I’ve never seriously considered the question of love at first sight. Is it real; isn’t it? I don’t know. The closest definitive I can offer is that connection at first sight is alive and well.
I’ve known it with people; today I’m clicking immediately with a place. More, though: my heart – my wondering, soaring heart – says this is a favorite place. Which can’t be, of course: I’ve never been here before. You have to know a place, to love it the most.
Maybe you’re streets ahead of me on this one, but this is just like the time I realized my favorite book and my favorite writer are not the same.
The Klamath Knot is in its seventh or tenth year of favoriteness by now. (Although some challengers have lately arrived.) But when a friend asks for my favorite author, I don’t hesitate: Guy Kay. Who definitely did not write The Klamath Knot.
I have more trouble with the out-of-doors analogy. I’m very familiar with my best-loved locations; I have a list ready at my fingertips. It doesn’t much change:
- Jedediah Smith Redwoods State Park
- The Mendocino coast
Not a one of these deeply loved places in any way correlates with favorite trails.
What is a trail but a path through a place? What is a book but a piece by a writer? How does an entity come loose of its moorings and take on a separate significance?
This place, Whidbey Island, is a special one, and I can see it ranking in the Top Ten. I need more time to make that commitment. But it’s an hour after sunrise on a gray day lifting into endless blue, and I need just this moment to understand that this trail – the Bluff Trail at Ebey’s Landing State Park – is one of my favorites, ever.
Why? Easy: It’s the way I am here. Emotional state notwithstanding, when I climb this path between sea and sky, I am filling in the lines that sketch my soul’s shape with vivid color. I don’t believe in fate, or destiny, (or souls), or any kind of “meant to be,” but here I am again, clicking into place with every step, like somehow I “belong” here. I don’t have to believe this, I’m experiencing it.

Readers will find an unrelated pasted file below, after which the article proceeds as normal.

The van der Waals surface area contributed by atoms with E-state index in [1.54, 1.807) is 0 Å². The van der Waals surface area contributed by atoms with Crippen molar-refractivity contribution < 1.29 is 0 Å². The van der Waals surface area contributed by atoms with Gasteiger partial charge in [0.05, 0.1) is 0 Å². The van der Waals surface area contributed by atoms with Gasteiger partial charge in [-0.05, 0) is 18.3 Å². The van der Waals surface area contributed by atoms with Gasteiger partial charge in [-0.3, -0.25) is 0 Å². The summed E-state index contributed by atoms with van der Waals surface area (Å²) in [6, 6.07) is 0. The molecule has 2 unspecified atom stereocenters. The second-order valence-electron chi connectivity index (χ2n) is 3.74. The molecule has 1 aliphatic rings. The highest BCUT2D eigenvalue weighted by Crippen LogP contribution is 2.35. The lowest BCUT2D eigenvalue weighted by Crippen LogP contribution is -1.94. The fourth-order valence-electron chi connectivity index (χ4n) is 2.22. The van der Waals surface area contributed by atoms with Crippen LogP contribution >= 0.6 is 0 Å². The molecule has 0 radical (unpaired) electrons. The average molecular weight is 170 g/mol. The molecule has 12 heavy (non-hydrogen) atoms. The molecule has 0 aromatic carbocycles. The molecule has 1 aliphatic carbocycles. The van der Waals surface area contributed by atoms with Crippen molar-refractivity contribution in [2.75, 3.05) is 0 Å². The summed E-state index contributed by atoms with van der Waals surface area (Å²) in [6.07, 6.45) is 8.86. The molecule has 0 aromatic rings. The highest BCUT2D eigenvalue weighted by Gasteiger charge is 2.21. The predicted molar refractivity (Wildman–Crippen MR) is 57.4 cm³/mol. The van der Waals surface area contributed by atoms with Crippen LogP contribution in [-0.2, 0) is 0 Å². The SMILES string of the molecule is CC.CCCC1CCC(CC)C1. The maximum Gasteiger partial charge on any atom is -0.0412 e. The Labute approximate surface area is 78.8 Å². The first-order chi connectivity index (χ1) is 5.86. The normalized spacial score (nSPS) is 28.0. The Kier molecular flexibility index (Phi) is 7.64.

Okay, but why? You’re right, it’s not that easy. What features of place create that click? I can’t settle on an answer, so I’ll theorize. It’s the sea, maybe, and the mountains across the water, grand as their name: the Olympic Range. Or the easy-access blufftop setting, walking along for a couple of miles far above beach and strait, with the kind of views spread all around that usually get parcelled out to challenging summits only the super-fit can reach.
I love theory, but soon enough, my brain is demanding quantification: just how favorite is this trail? Top Ten? I’ve been talking to my hiking partner, but now I go silent, ranking.
Internally this feels like being absorbed into my surroundings, blurred so that the I shimmers out of focus. Usually, my thoughts are that family of quail in the underbrush. Scurrying shadow to light, whittering softly to each other from under cover, changing direction with bewildering lack of focus. Today they are pelicans: cruising along, no particular hurry, but they know their mission. Top Five, I decide, and a little later: second best.